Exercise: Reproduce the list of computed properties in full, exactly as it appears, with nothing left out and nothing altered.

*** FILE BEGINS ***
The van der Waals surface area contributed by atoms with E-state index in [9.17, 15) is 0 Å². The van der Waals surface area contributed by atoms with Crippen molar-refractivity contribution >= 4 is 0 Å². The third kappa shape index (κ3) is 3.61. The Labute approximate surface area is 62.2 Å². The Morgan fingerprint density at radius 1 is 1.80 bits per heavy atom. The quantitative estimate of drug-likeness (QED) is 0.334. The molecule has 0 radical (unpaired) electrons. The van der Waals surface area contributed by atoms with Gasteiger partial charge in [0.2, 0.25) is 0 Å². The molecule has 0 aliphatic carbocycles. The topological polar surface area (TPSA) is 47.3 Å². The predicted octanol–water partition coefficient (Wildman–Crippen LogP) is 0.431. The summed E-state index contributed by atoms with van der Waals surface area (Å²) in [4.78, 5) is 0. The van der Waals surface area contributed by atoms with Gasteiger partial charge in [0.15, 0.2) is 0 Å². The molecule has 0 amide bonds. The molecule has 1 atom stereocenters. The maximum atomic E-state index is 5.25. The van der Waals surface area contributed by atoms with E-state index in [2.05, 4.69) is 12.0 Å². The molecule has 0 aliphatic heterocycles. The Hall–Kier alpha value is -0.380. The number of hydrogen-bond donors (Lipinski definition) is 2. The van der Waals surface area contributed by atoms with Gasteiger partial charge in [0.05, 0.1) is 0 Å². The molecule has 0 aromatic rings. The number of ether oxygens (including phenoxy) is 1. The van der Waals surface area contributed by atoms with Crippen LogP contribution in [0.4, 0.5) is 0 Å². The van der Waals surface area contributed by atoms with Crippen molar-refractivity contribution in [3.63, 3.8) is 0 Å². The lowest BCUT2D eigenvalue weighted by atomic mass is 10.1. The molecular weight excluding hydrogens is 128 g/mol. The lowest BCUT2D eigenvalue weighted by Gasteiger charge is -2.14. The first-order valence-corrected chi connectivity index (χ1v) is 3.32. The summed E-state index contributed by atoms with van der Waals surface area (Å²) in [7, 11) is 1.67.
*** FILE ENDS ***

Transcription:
The van der Waals surface area contributed by atoms with E-state index in [9.17, 15) is 0 Å². The van der Waals surface area contributed by atoms with Crippen molar-refractivity contribution >= 4 is 0 Å². The third kappa shape index (κ3) is 3.61. The Labute approximate surface area is 62.2 Å². The Morgan fingerprint density at radius 1 is 1.80 bits per heavy atom. The quantitative estimate of drug-likeness (QED) is 0.334. The molecule has 0 radical (unpaired) electrons. The van der Waals surface area contributed by atoms with Gasteiger partial charge in [0.2, 0.25) is 0 Å². The molecule has 0 aliphatic carbocycles. The topological polar surface area (TPSA) is 47.3 Å². The predicted octanol–water partition coefficient (Wildman–Crippen LogP) is 0.431. The summed E-state index contributed by atoms with van der Waals surface area (Å²) in [4.78, 5) is 0. The van der Waals surface area contributed by atoms with Gasteiger partial charge in [0.15, 0.2) is 0 Å². The molecule has 0 amide bonds. The molecule has 1 atom stereocenters. The maximum atomic E-state index is 5.25. The van der Waals surface area contributed by atoms with E-state index in [2.05, 4.69) is 12.0 Å². The molecule has 0 aliphatic heterocycles. The Hall–Kier alpha value is -0.380. The number of hydrogen-bond donors (Lipinski definition) is 2. The van der Waals surface area contributed by atoms with Gasteiger partial charge in [0.05, 0.1) is 0 Å². The molecule has 0 aromatic rings. The number of ether oxygens (including phenoxy) is 1. The van der Waals surface area contributed by atoms with Crippen LogP contribution in [0.4, 0.5) is 0 Å². The van der Waals surface area contributed by atoms with Crippen molar-refractivity contribution in [3.63, 3.8) is 0 Å². The lowest BCUT2D eigenvalue weighted by atomic mass is 10.1. The molecular weight excluding hydrogens is 128 g/mol. The lowest BCUT2D eigenvalue weighted by Gasteiger charge is -2.14. The first-order valence-corrected chi connectivity index (χ1v) is 3.32. The summed E-state index contributed by atoms with van der Waals surface area (Å²) in [7, 11) is 1.67.